Tue

18

Nov

2014

Holiness and Depression

by Ethan Mack

 

What is the key to happiness? This question has occupied the lives of philosophers, mystics, prophets and gurus throughout the centuries. However, what is the Christian response to this question? Well, believe it or not, the Church gives a very simple answer: holiness. In other words, if we strive to become saints, we will be happy. Now this might immediately bring to mind the phrase “easier said than done”, but that doesn’t diminish the simplicity of the method. The formula remains simple, even if the execution is difficult. However, what if we reversed the question? Can we easily point to the cause of unhappiness? Could it be that reversing the question also reverses the answer, so that unhappiness is caused by a lack of holiness?

It certainly can feel that way. Troughs of depression often cause us to search our past for the sinful offense that made God punish us in this way. This hyper focus on our own sins in turn leads us to greater despair. Thus begins a vicious cycle that is not easily halted. It is hard to imagine that the God who is love would want to anyone to exist in this state. Unhappiness can be the result of sin, and such shame can push us to break continual habits of sinning. But I don’t believe that drowning in constant unhappiness brings about the same result. Such depression does not help us pursue the good, rather, it paralyzes us.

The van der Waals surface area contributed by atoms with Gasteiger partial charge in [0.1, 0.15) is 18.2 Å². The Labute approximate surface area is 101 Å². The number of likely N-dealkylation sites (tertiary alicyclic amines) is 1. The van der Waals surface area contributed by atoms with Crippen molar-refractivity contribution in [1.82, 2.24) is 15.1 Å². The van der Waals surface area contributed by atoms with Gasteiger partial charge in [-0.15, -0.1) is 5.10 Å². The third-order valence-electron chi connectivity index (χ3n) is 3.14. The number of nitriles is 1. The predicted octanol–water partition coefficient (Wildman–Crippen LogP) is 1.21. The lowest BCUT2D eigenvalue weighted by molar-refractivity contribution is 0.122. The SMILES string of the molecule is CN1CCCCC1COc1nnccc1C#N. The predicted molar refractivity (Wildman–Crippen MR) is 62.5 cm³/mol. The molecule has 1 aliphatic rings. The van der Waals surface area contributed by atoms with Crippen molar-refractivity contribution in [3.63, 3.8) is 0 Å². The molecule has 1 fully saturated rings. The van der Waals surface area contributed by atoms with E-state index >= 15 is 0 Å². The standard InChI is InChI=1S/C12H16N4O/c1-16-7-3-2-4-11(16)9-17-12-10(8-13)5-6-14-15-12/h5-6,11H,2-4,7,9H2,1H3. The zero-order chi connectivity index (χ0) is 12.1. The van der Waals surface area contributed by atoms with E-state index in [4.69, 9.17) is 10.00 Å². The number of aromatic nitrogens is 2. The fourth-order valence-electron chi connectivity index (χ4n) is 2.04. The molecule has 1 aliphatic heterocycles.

If depression is not caused by the moral fault of the depressed person, what is the cause of it? I am not even going to pretend I have the answer to this question and even if I did, it would give little comfort to a person in the midst of depression. It would be like explaining St. Thomas’ response to the problem of evil to a Holocaust survivor who lost his faith in God. The more pressing question for us is how we can alleviate the suffering of our depressed brothers and sisters. How can we help them see themselves as God sees them?


The first thing we have to understand is that it is very difficult, if not impossible, to reason someone out of depression. Arguments in this context are like waves crashing on a brick wall. No matter how powerful they are, they will almost always fail to make a dent. While the thoughts and feelings behind that “wall” may be false, they are quite real to the person experiencing them. What than can we do? Well, first and foremost, we can pray. God’s words can get to a person when our words prove totally fruitless. Prayer is the way in which we can take part in that grace. We can also reach out to that person in whatever ways are available to us. Even something as simple as asking someone how they are doing can go a long way. Finally, we can be always willing to talk to someone when they reach out to us for help. If a person experiencing depression reaches out to another, you can be sure that it was not an easy thing to do. Don’t make them feel embarrassed or foolish for making the decision they did.


If we can be the means through which people rise up from depression, it’s hard to imagine how we could be a more profound notion of God’s grace. For what could be more  miraculous than a person engulfed in self-hate coming to see themselves as God sees them.

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